The demonstrators didn’t let these threats deter them. In 2013 and 2014, even more people came to the May 31st demonstration in Prijedor. They carried a hundred and two white roses, each with the name of one of the murdered children. They laid the roses in a circle and read the names aloud. This past May, more than a thousand people came. Again, roses were laid in a circle. This time, a young Prijedor artist came with giant Legos and began building a monument in the middle of the square. Kids joined her, putting one piece on top of the other in silence. The only sound was the name of each murdered child coming through loudspeakers. I was standing close by when a woman carrying red and yellow flowers approached the demonstrators. At first, she said nothing. Then she asked if she could put the flowers from her garden beside the white roses. She thanked the activists for what they were doing. Then she opened her purse and took out a small, yellowed picture of a boy in a school uniform. “This is my son. He was killed, in 1992,” she said. There was silence. One of the activists, who had come from Belgrade, embraced her.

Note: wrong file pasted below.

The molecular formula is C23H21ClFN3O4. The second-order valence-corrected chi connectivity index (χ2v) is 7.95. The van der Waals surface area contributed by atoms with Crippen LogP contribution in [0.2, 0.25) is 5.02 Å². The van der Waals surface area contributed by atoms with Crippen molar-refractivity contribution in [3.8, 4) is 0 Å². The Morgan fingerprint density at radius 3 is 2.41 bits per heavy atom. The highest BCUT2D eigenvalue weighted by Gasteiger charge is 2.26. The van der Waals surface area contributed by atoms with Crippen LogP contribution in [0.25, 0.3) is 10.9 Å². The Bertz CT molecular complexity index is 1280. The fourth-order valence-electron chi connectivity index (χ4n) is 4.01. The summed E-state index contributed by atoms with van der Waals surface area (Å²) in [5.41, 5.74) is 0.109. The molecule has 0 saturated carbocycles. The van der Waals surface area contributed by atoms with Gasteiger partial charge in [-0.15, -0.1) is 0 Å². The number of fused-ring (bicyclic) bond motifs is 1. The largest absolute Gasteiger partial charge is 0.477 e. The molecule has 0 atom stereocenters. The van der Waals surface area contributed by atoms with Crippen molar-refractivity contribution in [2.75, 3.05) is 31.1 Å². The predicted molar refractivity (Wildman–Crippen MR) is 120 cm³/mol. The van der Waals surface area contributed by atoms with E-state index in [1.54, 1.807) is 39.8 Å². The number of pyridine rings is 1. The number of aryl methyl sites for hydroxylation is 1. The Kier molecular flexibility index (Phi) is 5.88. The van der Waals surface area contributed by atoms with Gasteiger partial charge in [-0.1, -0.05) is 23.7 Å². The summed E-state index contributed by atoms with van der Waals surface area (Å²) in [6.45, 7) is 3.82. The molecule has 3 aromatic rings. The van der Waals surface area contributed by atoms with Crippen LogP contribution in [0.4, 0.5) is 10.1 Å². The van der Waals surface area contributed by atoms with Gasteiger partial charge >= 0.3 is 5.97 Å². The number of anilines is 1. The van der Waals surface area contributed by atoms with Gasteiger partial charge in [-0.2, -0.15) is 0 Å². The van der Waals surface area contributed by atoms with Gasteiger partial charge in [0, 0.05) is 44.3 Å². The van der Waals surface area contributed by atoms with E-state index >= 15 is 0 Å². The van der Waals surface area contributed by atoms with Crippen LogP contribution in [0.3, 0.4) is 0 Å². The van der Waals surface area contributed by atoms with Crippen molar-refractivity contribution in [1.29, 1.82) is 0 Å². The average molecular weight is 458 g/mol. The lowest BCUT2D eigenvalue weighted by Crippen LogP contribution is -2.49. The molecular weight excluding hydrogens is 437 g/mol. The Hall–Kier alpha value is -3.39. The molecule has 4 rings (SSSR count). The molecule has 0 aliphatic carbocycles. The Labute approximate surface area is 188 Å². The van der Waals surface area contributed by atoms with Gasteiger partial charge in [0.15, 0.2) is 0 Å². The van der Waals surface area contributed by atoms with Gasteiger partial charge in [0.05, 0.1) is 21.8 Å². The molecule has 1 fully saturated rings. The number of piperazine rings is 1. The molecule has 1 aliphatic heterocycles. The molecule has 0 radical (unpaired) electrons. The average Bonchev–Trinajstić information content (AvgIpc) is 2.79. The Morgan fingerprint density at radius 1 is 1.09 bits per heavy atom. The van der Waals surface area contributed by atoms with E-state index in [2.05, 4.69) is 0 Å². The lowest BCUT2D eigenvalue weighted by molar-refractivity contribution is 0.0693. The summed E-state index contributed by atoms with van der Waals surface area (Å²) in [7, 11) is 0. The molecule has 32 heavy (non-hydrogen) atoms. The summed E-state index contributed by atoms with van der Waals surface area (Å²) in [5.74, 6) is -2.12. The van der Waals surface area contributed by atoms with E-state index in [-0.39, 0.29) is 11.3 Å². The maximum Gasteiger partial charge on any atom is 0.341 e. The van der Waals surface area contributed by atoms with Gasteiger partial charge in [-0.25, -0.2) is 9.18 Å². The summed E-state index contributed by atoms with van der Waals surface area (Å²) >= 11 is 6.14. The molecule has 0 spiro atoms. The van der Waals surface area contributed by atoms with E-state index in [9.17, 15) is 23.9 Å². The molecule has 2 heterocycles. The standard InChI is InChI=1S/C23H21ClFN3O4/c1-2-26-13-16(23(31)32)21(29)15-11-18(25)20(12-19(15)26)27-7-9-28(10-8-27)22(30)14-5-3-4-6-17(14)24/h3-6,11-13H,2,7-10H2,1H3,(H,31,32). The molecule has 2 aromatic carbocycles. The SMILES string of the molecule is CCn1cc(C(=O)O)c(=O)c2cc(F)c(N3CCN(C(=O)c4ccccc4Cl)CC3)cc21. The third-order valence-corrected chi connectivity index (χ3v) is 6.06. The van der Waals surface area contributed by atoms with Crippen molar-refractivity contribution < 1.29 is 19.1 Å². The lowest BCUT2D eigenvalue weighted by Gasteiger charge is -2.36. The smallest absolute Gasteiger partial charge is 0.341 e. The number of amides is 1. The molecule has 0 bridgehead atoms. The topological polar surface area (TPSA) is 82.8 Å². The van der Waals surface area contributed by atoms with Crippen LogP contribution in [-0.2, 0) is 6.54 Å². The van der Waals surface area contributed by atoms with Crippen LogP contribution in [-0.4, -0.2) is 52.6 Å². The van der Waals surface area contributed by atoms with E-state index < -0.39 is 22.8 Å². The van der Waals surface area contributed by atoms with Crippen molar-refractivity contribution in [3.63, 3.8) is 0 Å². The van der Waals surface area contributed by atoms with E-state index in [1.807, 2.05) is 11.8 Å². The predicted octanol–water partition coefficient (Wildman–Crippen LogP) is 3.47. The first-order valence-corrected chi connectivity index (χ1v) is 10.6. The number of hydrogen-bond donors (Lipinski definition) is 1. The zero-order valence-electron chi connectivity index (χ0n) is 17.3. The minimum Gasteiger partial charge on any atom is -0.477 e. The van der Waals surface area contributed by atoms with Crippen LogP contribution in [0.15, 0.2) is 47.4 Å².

On that day, a Bosnian Serb named Zoran Vučkovac was at the head of the column of marchers, along with his wife, Danijela, and young son Vuk. When he arrived in the square, he began to speak. “I am from Omarska,” Vučkovac said. “One hundred and two children were killed in this city. They are the litmus test of our humaneness. Children are not nationalists, nor creators of ideologies. And they should not be left in the hands of those who are. I ask the authorities to memorialize the children who were killed here. I demand that it be done now.” His words sounded almost revolutionary: perhaps they could trigger a collective reckoning that would force the people who were involved in or witness to crimes at least to acknowledge that they had taken place. But the few articles that were published about the event were attack pieces. The city of Prijedor has several memorials to the Bosnian Serb Army, but the government ignored the pleas for a memorial for the children who were killed.